Ignition interlock devices are the most effective solution

On the other hand, with the implementation of an ignition interlock device, two important barriers are established to prevent drivers from drunk driving on a suspended license. The first obstacle is that before the car even starts a person must submit a breath test to see how much alcohol is within their system. If alcohol is actually detected and they fail multiple tests in a row, their car will enter into a lockout mode and the potential drunk driver will not be able to operate their car until it is taken out of lockout by the ignition interlock provider.

The second obstacle is the random retest, which requires the driver to resubmit random breath test while operating their car. This prevents drivers from passing their initial start-up test and drinking as they operate their vehicle. If a person fails or misses a retest multiple times, their car will enter into a lockout mode.

Their car will not shut off but it will beep and flash its lights, drawing attention to it and prompting the driver to get off the road. If no alcohol is detected for all of the breath samples the driver takes, the driver will be able to reach their destination in a safe and sober manner.

In this day and age of technology and information, we must look towards the facts to update our methods of preventing drunk driving. Antiquated license suspension laws are just not cutting it, and we must strive to provide better protection on the roads for our friends and family. Ignition interlocks are a proven method of providing this protection while allowing those who made the mistake of drunk driving to still live their everyday lives.

To see the infographic mentioned in this article, and to see how to demand ignition interlock laws in your area, please visit MADD’s website.

If you are interested in obtaining an ignition interlock device or mandated to have one by a court order, learn more about why you should choose Intoxalock as your ignition interlock provider.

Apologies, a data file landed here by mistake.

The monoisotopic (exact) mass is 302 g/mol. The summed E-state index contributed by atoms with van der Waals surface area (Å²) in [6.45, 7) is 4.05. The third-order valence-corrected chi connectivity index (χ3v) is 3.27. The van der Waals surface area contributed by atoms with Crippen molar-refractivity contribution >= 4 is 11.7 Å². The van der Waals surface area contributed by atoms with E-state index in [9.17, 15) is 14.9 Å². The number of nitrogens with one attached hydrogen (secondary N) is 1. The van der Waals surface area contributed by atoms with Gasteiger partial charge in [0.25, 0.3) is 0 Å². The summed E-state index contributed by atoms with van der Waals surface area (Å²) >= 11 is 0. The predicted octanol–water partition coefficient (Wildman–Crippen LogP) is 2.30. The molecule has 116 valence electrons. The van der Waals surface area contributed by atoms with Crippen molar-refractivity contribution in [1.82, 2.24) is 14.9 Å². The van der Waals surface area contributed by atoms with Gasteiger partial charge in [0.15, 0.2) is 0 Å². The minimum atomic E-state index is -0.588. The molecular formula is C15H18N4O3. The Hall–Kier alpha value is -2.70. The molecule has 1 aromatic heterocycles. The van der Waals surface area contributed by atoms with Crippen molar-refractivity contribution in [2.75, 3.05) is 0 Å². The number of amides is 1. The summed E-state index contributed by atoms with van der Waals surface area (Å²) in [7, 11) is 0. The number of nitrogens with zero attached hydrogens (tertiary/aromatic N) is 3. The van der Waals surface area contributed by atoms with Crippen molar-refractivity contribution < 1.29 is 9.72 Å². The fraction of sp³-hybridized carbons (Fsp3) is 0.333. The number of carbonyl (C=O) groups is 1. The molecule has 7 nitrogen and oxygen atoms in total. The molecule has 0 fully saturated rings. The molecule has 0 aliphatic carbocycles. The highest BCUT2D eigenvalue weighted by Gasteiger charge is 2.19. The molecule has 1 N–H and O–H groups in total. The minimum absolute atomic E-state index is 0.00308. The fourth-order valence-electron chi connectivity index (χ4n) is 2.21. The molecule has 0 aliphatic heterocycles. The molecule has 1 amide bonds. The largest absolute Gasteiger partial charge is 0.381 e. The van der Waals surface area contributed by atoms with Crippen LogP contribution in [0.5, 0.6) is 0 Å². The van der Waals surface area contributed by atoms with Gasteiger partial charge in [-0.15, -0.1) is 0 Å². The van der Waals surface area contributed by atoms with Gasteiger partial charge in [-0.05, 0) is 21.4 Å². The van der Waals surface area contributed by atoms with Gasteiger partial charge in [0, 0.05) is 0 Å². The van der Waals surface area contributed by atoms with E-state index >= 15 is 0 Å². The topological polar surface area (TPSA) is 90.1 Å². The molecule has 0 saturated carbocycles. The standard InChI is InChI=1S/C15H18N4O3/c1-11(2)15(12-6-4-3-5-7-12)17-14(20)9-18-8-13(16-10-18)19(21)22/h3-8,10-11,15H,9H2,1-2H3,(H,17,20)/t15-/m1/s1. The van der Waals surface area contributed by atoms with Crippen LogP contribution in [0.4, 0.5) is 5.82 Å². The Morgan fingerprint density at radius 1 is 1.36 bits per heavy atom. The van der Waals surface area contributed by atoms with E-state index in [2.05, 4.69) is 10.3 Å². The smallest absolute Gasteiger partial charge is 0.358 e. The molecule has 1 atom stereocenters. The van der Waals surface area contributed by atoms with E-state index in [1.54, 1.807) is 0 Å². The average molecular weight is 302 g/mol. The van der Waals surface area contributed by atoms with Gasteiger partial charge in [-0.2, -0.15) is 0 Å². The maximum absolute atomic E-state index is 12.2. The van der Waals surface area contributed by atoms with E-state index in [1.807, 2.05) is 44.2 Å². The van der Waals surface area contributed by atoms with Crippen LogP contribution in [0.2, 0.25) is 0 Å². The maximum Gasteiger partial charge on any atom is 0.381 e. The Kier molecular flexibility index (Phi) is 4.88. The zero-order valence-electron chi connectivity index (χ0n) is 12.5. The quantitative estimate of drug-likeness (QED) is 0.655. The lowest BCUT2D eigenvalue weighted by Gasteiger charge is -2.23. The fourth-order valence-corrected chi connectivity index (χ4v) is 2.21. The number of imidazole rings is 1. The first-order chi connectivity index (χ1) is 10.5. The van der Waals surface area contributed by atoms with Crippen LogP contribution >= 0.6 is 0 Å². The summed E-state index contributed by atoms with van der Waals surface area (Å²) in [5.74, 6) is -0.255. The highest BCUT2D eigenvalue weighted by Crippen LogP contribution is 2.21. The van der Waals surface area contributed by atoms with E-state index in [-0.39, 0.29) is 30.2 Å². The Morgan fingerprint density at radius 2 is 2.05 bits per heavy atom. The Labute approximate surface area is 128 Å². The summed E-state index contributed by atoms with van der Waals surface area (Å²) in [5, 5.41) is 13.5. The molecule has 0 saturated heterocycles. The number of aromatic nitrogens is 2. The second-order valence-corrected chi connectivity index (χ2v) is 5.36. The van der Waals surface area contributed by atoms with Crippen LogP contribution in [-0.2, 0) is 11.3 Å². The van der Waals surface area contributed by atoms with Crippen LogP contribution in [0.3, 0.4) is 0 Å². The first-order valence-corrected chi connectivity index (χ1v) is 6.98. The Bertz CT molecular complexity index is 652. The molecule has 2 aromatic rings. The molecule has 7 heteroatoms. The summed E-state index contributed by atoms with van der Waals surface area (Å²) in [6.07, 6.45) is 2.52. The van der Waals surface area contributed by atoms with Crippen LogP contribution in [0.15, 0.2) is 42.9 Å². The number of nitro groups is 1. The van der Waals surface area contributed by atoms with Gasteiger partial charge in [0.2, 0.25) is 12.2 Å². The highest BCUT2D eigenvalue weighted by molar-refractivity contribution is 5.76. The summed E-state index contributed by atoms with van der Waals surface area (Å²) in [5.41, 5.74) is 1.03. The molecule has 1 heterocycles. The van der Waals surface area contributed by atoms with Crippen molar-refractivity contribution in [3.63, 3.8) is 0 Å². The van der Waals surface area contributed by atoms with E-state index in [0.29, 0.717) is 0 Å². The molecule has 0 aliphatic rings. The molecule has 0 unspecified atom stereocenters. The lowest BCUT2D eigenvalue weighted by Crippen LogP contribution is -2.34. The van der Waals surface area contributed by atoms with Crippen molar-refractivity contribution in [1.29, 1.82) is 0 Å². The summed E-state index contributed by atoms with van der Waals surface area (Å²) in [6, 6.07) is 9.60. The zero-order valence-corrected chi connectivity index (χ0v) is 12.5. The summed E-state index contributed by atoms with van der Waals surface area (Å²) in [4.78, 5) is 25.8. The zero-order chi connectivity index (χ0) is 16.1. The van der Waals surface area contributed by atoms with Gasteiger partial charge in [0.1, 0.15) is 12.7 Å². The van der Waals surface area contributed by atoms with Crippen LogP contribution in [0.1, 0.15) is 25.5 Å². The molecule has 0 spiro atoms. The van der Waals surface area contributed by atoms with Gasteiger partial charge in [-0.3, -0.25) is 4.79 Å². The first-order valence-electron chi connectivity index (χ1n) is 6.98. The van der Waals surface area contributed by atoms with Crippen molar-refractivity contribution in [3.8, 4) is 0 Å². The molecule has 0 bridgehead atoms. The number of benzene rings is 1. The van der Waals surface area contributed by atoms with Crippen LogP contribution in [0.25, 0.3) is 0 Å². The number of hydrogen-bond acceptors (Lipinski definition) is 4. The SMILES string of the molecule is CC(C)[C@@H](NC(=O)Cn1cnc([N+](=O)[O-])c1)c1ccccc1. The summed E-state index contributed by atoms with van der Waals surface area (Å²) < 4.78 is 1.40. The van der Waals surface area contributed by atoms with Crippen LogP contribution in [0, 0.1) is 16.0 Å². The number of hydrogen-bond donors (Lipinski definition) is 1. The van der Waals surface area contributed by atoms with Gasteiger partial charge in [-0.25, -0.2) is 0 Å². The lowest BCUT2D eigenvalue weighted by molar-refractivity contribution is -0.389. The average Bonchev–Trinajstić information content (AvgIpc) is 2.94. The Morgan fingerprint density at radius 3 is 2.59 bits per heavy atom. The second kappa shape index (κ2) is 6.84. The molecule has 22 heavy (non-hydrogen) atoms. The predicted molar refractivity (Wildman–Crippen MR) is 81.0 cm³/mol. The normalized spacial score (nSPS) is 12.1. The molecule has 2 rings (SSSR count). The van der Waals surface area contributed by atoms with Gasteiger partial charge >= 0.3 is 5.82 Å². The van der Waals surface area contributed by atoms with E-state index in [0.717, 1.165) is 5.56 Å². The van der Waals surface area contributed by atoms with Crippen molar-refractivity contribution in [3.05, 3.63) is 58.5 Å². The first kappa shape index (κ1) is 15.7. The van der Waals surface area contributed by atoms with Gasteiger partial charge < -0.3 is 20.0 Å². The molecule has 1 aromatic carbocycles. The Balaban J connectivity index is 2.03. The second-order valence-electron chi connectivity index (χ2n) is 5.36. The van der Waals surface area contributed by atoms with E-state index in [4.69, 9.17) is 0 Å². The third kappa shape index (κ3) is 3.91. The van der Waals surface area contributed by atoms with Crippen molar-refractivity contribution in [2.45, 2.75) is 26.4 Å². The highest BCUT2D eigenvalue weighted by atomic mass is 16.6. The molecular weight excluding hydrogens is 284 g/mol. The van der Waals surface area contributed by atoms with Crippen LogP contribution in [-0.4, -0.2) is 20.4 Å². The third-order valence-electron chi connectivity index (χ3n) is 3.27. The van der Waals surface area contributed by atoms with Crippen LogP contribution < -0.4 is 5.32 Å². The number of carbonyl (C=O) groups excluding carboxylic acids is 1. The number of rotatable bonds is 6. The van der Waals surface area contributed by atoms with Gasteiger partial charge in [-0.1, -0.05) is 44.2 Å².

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Don’t rely on luck alone this St. Patrick’s Day

Posted on March 17th, 2017 / By Caitlin Lee

NITSA St Patrick's Day Statistics

Today is St. Patrick’s Day and everyone is busy making plans for the holiday festivities, green beer included. March 17th is notoriously known as a deadly day in the United States, as we continue to see a spike in drunk-driving fatalities. Whether your plans include going to the local pub, a parade or celebrating with friends, don’t rely on luck alone this year; Plan ahead and designate a sober driver to get you home safely.

According to the National Highway Traffic Safety Administration (NHTSA), 252 people lost their lives in drunken driving-related crashes during the St. Patrick’s Day holiday period from 2011-2015. More than a fourth of them were killed in drunk-driving crashes that occurred in the early morning, post-party hours — midnight to 5:59 a.m.

Let’s do our part to make 2017 different.

  • NOW: Even if you don’t have plans yet, plan to drive sober or designate someone else to. Save the number of a taxi company in your phone so you always have a backup plan. Download a ride sharing app to make finding a way home even easier.
  • WHEN YOU MAKE PLANS: A sober driver is an essential part of any party plan. Once you know where you’ll celebrate, decide whether you’re drinking or driving. You can only choose one.
  • ON ST. PATRICK’S DAY: Before you take your first sip of green beer, leave your keys at home or give them to a friend. If you’re the designated driver, don’t drink. Enjoy non-alcoholic beverages and brag about your VIP (very important partygoer) status online using the hashtag #designateddriver. Only drive sober or ride with a sober driver.
  • EVERY DAY: If you’re impaired, use a taxi, call a sober friend or family member, take an Uber or use public transportation to get home safely. If you know people who are about to drive or ride while impaired, take their keys and help them make other arrangements to get to where they are going safely. Help those around you be responsible too.

NHTSA and Intoxalock want to remind you once again that Buzzed Driving is Drunk Drivingdrive sober. For more information on buzzed driving, visit www.trafficsafetymarketing.gov.

If you or someone you know is interested in installing an ignition interlock device to prevent drunk driving or to regain a driver’s license, Intoxalock can help. Give us a call today at (855)-531-5244.